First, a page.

Table 1. The simulations also show that in areas equipped for irrigation in 1995 IRnet is likely to increase in 66% of these areas by the 2020s and in 62% by the 2070s.

Irrigated areas of 1995, under 1961-1990 average observed climate (“baseline”), and scaled with MPI-ECHAM4 or HCCPR-CM3 climate change scenarios for 2020-2029 (“2020s”) and 2070-2090 (“2070s”).

In order to assess the problem of water scarcity, the appropriate averaging units are not world regions but river basins.

Climate predictions from four state-of-the-art General Circulation Models were used to assess the hydrologic sensitivity to climate change of nine large, continental river basins (Nijssen et al., 2001). The river basins were selected on the basis of the desire to represent a range of geographic and climatic conditions. Four models have been used:

¨ the Hadley Centre for Climate Prediction and Research (HCCPR-CM2), UK;

¨ the Hadley Centre for Climate Prediction and Research (HCCPR-CM3), UK;

¨ the Max Planck Institute for Meteorology (MPI-ECHAM4), Germany;

¨ the Department of Energy (DOE-PCM3), USA.

All predicted transient climate response to changing greenhouse gas concentrations and incorporated modern land surface parameterizations. The transient emission scenarios differ slightly from one model to another, partly because they represent greenhouse gas chemistry differently.

Changes in basin-wide, mean annual temperature and precipitation were computed for three decades in the transient climate model runs (2025, 2045 and 2095) and hydrologic model simulations were performed for decades centered on 2025 and 2045 [43] .

The main conclusions are summarized below.

¨ All models predict a warming for all nine basins, but the amount of warming varies widely between the models, especially for the longer time horizon. The greatest warming is predicted to occur during the winter months in the highest latitudes [44] . Precipitation generally increases for the northern basins, but the signal is mixed for basins in the mid-latitudes and tropics, although on average slight precipitation increases are predicted [45] .

¨ The largest changes in hydrological cycle are predicted for the snow-dominated basins of mid to higher latitudes, as a result of the greater amount of warming that is predicted for these regions. The presence or absence of snow fundamentally changes the water balance, due to the fact that water stored as snow during the winter does not become available for runoff or evapotranspiration until the following spring’s melt period [45] .

¨ Globally, the hydrological response predicted for most of the basins in response to the GCMs predictions is a reduction in annual stream flow in the tropical and mid-latitudes. In contrast, high-latitude basins tend to show an increase in annual runoff, because most of the predicted increase in precipitation occurs during the winter, when the available energy is insufficient for an increase in evaporation. Instead, water is stored as snow and contributes to stream flow during the subsequent melt period [45] .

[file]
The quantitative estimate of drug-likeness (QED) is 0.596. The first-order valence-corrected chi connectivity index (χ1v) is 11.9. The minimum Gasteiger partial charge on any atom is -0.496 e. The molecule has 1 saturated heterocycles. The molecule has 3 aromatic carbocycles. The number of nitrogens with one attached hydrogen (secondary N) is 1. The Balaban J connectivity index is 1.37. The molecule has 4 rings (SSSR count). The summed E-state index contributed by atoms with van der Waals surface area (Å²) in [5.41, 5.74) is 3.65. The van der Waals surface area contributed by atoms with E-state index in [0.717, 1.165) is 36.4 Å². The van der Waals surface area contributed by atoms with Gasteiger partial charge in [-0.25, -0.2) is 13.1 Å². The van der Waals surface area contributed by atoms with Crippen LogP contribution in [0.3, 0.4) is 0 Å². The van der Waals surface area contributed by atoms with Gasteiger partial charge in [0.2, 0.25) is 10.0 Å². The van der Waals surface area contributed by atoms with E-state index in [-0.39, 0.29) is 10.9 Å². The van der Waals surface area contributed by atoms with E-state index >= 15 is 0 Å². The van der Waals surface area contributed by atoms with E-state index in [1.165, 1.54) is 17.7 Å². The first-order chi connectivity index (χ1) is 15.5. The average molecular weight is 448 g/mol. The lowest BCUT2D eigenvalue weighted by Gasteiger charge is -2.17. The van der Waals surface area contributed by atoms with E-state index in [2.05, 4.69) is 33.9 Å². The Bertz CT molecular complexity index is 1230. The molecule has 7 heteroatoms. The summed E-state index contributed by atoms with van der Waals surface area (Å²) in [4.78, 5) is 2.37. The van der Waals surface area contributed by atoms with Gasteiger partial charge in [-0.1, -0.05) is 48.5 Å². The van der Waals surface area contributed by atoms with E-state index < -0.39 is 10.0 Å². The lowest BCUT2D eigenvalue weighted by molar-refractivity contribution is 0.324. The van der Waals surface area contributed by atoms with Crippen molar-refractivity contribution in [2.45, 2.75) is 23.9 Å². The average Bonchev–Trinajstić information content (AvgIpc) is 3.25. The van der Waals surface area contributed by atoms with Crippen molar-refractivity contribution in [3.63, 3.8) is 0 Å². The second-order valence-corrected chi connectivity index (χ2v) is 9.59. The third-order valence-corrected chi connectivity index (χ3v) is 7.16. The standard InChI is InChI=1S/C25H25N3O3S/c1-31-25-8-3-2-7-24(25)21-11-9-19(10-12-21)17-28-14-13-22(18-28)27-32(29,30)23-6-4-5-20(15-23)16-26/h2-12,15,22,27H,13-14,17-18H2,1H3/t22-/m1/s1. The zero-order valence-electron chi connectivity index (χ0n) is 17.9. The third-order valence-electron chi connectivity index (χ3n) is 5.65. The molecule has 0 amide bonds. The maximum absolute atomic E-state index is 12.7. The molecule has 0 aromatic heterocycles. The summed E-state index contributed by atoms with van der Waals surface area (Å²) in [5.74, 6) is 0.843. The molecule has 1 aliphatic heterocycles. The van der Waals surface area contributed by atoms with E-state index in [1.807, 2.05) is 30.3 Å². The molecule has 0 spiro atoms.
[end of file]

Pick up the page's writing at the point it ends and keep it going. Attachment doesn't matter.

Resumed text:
5. Planning and Design of Irrigation Systems under Climate Change

Uncertainties as to how the climate will change and how irrigation systems will have to adapt to these changes, are challenges that planners and designers will have to cope with. In view of these uncertainties, planners and designers need guidance as to when the prospect of climate change should be embodied and factored into the planning and design process (De Wrachien and Feddes, 2004) [46] . An initial question is whether, based on GCM results or other analyses, there is reason to expect that a region’s climate is likely to change significantly during the life of a system. If significant climate change is thought to be likely, the next question is whether there is a basis for forming an expectation about the likelihood and nature of the change and its impacts on the infrastructures [47] .

The suitability and robustness of an infrastructure can be assessed either by running “what if scenarios” that incorporate alternative climates or through synthetic hydrology by translating apparent trends into enhanced persistence [46] .

When there are grounds for formulating reasonable expectations about the likelihood of climate changes, the relevance of these changes will depend on the nature of the project under consideration. Climate changes that are likely to occur several decades from now will have little relevance for decisions involving infrastructure development or incremental expansion of existing facilities’ capacity. Under these circumstances planners and designers should evaluate the options under one or more climate change scenario to determine the impacts on the project’s net benefits. If the climate significantly alters the net benefits, the costs of proceeding with a decision assuming no change can be estimated. If these costs are significant, a decision tree can be constructed for evaluating the alternatives under two or more climate scenarios (Hobbs et al., 1997) [48] .

Delaying an expensive and irreversible project may be a competitive option, especially in view of the prospect that the delay will result in a better understanding as to how the climate is likely to change and impact the effectiveness and performance of the infrastructure [46] .

Aside from the climate change issue, the high costs of and limited opportunities for developing new large scale projects, have led to a shift away from the traditional, fairly inflexible planning principles and design criteria for meeting changing water needs and coping with hydrological variability and uncertainty. Efficient, flexible works designed for current climatic trends would be expected to perform efficiently under different environmental conditions. Thus, institutional flexibility that might complement or substitute infrastructure investments is likely to play an important role in irrigation development under the prospect of global climatic change. Frederick et al. (1997) proposed a five-step planning and design process for water resource systems, for coping with uncertain climate and hydrologic events, and potentially suitable for the development of large irrigation schemes [49] .